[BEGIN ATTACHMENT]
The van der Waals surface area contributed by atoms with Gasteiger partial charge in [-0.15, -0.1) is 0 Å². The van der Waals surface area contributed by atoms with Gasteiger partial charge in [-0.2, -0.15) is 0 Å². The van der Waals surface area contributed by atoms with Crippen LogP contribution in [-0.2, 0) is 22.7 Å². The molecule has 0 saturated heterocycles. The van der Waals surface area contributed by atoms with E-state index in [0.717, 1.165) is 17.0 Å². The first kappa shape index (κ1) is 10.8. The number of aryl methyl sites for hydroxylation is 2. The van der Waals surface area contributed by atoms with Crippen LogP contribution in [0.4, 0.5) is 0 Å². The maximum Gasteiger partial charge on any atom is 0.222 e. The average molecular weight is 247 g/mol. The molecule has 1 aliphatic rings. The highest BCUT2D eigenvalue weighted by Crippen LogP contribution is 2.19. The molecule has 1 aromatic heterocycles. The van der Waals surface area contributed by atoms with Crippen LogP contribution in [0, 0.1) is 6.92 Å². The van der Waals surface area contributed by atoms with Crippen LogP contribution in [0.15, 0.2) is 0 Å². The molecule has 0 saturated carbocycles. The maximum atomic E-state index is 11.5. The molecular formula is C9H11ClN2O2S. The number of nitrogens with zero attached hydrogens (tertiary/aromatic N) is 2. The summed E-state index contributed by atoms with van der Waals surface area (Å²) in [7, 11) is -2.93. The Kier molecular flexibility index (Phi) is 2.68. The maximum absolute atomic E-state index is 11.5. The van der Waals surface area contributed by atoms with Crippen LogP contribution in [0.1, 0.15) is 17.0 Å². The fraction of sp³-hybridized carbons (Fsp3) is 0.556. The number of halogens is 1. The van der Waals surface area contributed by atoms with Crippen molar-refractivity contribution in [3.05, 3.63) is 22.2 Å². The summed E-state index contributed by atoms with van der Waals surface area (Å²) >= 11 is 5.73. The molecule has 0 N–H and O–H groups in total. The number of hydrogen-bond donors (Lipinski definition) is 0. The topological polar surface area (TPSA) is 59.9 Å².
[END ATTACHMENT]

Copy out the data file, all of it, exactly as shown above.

The van der Waals surface area contributed by atoms with Gasteiger partial charge in [-0.15, -0.1) is 0 Å². The van der Waals surface area contributed by atoms with Gasteiger partial charge in [-0.2, -0.15) is 0 Å². The van der Waals surface area contributed by atoms with Crippen LogP contribution in [-0.2, 0) is 22.7 Å². The molecule has 0 saturated heterocycles. The van der Waals surface area contributed by atoms with E-state index in [0.717, 1.165) is 17.0 Å². The first kappa shape index (κ1) is 10.8. The number of aryl methyl sites for hydroxylation is 2. The van der Waals surface area contributed by atoms with Crippen LogP contribution in [0.4, 0.5) is 0 Å². The maximum Gasteiger partial charge on any atom is 0.222 e. The average molecular weight is 247 g/mol. The molecule has 1 aliphatic rings. The highest BCUT2D eigenvalue weighted by Crippen LogP contribution is 2.19. The molecule has 1 aromatic heterocycles. The van der Waals surface area contributed by atoms with Crippen LogP contribution in [0, 0.1) is 6.92 Å². The van der Waals surface area contributed by atoms with Crippen LogP contribution in [0.15, 0.2) is 0 Å². The molecule has 0 saturated carbocycles. The maximum atomic E-state index is 11.5. The molecular formula is C9H11ClN2O2S. The number of nitrogens with zero attached hydrogens (tertiary/aromatic N) is 2. The summed E-state index contributed by atoms with van der Waals surface area (Å²) in [7, 11) is -2.93. The Kier molecular flexibility index (Phi) is 2.68. The maximum absolute atomic E-state index is 11.5. The van der Waals surface area contributed by atoms with Crippen LogP contribution in [0.1, 0.15) is 17.0 Å². The fraction of sp³-hybridized carbons (Fsp3) is 0.556. The number of halogens is 1. The van der Waals surface area contributed by atoms with Crippen molar-refractivity contribution in [3.05, 3.63) is 22.2 Å². The summed E-state index contributed by atoms with van der Waals surface area (Å²) >= 11 is 5.73. The molecule has 0 N–H and O–H groups in total. The number of hydrogen-bond donors (Lipinski definition) is 0. The topological polar surface area (TPSA) is 59.9 Å².